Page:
verb (used with or without object), doo·dled, doo·dling.
Origin of doodle1
noun Chiefly North Midland U.S.
Origin of doodle2
Examples from the Web for doodle
Contemporary Examples of doodle
But I still visit the Met when a great painting is brought from Europe, although without adding my own doodle to it.Blurred Lines at NY Sketchbook Museum
November 1, 2014
We also do feel a responsibility to be authentic and educational; every Doodle resolves to a search result so you can learn more.
The first Doodle was before Google was even incorporated, in 1998—the Burning Man logo.
Historical Examples of doodle
"No doodle bugs in mine, if you please," answered Stacy Brown.The Pony Rider Boys on the Blue Ridge
Frank Gee Patchin
He was quite an adept at whistling the air of "Yankee doodle."An Englishman's Travels in America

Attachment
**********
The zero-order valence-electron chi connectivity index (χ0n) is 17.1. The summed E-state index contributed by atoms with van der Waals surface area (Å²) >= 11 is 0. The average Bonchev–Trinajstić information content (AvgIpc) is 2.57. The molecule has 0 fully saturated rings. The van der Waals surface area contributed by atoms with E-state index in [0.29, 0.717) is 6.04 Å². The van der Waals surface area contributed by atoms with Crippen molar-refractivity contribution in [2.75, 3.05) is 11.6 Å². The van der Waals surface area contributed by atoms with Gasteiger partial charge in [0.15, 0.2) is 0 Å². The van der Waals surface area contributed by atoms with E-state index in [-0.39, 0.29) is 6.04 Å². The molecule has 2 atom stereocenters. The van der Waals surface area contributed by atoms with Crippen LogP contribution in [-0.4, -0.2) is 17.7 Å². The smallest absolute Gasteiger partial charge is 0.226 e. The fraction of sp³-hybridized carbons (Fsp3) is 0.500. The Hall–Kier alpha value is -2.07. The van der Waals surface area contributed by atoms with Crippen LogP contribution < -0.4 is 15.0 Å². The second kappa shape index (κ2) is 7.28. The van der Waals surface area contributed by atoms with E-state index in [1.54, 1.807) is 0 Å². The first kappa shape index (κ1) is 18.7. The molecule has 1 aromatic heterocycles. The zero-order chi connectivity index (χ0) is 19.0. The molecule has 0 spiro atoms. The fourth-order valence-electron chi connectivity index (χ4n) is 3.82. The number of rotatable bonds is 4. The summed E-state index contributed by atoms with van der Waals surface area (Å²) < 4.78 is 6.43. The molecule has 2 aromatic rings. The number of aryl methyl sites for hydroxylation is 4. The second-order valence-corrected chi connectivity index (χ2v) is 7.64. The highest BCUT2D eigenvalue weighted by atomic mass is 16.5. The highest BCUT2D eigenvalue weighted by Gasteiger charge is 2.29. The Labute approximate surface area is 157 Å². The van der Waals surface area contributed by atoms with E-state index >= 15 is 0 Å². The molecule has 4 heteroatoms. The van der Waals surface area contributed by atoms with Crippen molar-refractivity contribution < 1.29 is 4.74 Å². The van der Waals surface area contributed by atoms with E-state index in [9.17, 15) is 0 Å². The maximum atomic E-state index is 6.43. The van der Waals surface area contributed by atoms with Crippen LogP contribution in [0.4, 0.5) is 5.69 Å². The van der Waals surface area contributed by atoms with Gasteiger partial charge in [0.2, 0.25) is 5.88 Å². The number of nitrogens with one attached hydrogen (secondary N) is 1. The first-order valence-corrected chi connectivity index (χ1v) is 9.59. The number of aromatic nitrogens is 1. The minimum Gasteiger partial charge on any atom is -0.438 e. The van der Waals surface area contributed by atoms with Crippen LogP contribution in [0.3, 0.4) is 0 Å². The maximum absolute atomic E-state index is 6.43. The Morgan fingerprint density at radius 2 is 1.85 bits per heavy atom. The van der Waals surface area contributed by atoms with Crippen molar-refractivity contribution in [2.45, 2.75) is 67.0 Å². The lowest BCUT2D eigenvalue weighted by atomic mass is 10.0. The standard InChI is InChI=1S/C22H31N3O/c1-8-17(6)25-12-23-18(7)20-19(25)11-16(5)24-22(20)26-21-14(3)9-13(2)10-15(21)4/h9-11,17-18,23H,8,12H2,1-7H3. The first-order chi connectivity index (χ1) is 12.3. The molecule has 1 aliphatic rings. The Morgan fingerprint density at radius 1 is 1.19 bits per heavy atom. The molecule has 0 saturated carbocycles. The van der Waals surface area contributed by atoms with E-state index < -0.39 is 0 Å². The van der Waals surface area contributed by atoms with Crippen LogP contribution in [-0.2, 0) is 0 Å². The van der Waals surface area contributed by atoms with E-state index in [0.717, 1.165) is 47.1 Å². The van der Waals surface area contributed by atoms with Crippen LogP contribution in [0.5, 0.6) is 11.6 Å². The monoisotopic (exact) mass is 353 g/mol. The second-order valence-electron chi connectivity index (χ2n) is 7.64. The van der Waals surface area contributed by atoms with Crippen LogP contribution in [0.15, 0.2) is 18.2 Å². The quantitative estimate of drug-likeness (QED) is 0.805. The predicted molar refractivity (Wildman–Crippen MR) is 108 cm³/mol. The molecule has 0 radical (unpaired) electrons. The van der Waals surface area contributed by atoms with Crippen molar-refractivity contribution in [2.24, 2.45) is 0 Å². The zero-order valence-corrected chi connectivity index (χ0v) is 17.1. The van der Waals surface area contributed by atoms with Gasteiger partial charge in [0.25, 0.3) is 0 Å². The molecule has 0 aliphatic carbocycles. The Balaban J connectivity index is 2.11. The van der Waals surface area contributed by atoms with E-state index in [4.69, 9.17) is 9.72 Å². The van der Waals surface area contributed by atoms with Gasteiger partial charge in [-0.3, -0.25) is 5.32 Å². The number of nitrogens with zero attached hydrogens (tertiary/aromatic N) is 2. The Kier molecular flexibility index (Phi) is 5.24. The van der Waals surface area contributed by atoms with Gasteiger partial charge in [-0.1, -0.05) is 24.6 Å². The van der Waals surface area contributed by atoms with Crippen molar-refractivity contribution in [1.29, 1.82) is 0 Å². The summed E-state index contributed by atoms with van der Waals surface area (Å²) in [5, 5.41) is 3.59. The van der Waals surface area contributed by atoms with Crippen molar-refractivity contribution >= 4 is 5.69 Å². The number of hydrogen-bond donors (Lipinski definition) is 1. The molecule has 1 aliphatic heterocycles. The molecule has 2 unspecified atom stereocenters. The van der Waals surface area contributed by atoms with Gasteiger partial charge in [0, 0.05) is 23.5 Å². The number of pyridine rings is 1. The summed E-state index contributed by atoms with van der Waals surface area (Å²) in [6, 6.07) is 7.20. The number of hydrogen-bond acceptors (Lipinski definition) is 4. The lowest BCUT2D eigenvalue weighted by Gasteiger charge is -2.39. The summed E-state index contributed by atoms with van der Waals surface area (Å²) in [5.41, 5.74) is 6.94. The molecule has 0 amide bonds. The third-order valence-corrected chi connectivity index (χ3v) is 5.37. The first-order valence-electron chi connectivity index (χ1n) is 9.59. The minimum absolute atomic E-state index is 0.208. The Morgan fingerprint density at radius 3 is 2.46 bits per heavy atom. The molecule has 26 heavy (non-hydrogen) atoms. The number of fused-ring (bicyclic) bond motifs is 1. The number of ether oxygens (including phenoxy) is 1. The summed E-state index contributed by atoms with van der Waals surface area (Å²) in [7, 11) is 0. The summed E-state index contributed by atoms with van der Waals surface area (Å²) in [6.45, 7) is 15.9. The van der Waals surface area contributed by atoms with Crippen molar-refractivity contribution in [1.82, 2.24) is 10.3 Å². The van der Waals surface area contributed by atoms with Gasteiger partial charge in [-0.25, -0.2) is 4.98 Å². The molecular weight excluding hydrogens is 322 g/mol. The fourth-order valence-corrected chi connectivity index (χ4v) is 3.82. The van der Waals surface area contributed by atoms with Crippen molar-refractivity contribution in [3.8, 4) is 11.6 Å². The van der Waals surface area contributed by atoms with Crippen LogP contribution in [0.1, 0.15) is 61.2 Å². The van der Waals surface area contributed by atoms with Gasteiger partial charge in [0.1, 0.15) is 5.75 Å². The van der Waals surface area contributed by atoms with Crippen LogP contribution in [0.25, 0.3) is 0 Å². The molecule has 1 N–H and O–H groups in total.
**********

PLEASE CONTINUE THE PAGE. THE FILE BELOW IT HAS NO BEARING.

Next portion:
"Oh, the water is too cold to go swimming now," said Mr. Doodle.Lulu, Alice and Jimmie Wibblewobble
Howard R. Garis
Even with Doodle's aid he could not have a chance in the race.The Claverings
You didn't save one charcoal sketch, one line drawing, one bit of a doodle on scratch paper?The Trial of Callista Blake
Word Origin for doodle
"scrawl aimlessly," 1935, from dialectal doodle, dudle "fritter away time, trifle," or associated with dawdle. It was a noun meaning "simple fellow" from 1620s.
LONGFELLOW: That's a name we made up back home for people who make foolish designs on paper when they're thinking. It's called doodling. Almost everybody's a doodler. Did you ever see a scratch pad in a telephone booth? People draw the most idiotic pictures when they're thinking. Dr. Von Holler, here, could probably think up a long name for it, because he doodles all the time. ["Mr. Deeds Goes to Town," screenplay by Robert Riskin, 1936; based on "Opera Hat," serialized in "American Magazine" beginning May 1935, by Clarence Aldington Kelland]
Related: Doodled; Doodling.
Doodle Sack. A bagpipe. Dutch. -- Also the private parts of a woman. ["Classical Dictionary of the Vulgar Tongue," 1796]